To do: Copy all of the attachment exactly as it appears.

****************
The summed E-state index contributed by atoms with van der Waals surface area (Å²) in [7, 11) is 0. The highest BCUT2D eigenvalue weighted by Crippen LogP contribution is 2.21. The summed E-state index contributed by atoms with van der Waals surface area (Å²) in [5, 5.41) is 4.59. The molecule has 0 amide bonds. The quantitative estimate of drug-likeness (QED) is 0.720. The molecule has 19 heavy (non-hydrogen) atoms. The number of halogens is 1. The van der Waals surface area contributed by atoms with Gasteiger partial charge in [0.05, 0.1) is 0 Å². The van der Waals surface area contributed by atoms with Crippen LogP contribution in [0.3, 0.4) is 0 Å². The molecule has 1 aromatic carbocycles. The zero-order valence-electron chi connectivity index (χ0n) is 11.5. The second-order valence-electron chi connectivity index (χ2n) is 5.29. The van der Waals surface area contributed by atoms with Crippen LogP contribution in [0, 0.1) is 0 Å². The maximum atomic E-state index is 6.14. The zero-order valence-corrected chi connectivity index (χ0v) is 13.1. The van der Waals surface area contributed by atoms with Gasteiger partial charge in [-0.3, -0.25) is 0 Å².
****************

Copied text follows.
The summed E-state index contributed by atoms with van der Waals surface area (Å²) in [7, 11) is 0. The highest BCUT2D eigenvalue weighted by Crippen LogP contribution is 2.21. The summed E-state index contributed by atoms with van der Waals surface area (Å²) in [5, 5.41) is 4.59. The molecule has 0 amide bonds. The quantitative estimate of drug-likeness (QED) is 0.720. The molecule has 19 heavy (non-hydrogen) atoms. The number of halogens is 1. The van der Waals surface area contributed by atoms with Gasteiger partial charge in [0.05, 0.1) is 0 Å². The van der Waals surface area contributed by atoms with Crippen LogP contribution in [0.3, 0.4) is 0 Å². The molecule has 1 aromatic carbocycles. The zero-order valence-electron chi connectivity index (χ0n) is 11.5. The second-order valence-electron chi connectivity index (χ2n) is 5.29. The van der Waals surface area contributed by atoms with Crippen LogP contribution in [0, 0.1) is 0 Å². The maximum atomic E-state index is 6.14. The zero-order valence-corrected chi connectivity index (χ0v) is 13.1. The van der Waals surface area contributed by atoms with Gasteiger partial charge in [-0.3, -0.25) is 0 Å².